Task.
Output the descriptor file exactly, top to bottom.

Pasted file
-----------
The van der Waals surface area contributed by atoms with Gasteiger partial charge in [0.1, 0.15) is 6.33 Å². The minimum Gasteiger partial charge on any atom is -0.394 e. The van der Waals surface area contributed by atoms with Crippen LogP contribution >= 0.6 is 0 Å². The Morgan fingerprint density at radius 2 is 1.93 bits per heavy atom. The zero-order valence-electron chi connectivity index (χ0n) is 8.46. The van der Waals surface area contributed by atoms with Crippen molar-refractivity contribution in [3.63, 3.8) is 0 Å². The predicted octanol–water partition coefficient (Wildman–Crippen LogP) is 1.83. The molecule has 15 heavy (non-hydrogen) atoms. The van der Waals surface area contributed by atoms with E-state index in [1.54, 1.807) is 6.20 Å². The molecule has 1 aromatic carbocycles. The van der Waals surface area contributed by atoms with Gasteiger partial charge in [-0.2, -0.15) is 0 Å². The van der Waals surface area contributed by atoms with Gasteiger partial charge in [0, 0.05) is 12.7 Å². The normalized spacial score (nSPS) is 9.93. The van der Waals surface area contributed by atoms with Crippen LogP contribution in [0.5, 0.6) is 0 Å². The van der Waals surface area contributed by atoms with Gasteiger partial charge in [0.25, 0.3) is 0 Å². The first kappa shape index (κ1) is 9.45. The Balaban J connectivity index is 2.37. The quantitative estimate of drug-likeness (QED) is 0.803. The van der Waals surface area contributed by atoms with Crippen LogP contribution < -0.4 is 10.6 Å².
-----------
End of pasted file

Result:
The van der Waals surface area contributed by atoms with Gasteiger partial charge in [0.1, 0.15) is 6.33 Å². The minimum Gasteiger partial charge on any atom is -0.394 e. The van der Waals surface area contributed by atoms with Crippen LogP contribution >= 0.6 is 0 Å². The Morgan fingerprint density at radius 2 is 1.93 bits per heavy atom. The zero-order valence-electron chi connectivity index (χ0n) is 8.46. The van der Waals surface area contributed by atoms with Crippen molar-refractivity contribution in [3.63, 3.8) is 0 Å². The predicted octanol–water partition coefficient (Wildman–Crippen LogP) is 1.83. The molecule has 15 heavy (non-hydrogen) atoms. The van der Waals surface area contributed by atoms with E-state index in [1.54, 1.807) is 6.20 Å². The molecule has 1 aromatic carbocycles. The van der Waals surface area contributed by atoms with Gasteiger partial charge in [-0.2, -0.15) is 0 Å². The van der Waals surface area contributed by atoms with Gasteiger partial charge in [0, 0.05) is 12.7 Å². The normalized spacial score (nSPS) is 9.93. The van der Waals surface area contributed by atoms with Crippen LogP contribution in [0.5, 0.6) is 0 Å². The van der Waals surface area contributed by atoms with Gasteiger partial charge in [0.25, 0.3) is 0 Å². The first kappa shape index (κ1) is 9.45. The Balaban J connectivity index is 2.37. The quantitative estimate of drug-likeness (QED) is 0.803. The van der Waals surface area contributed by atoms with Crippen LogP contribution < -0.4 is 10.6 Å².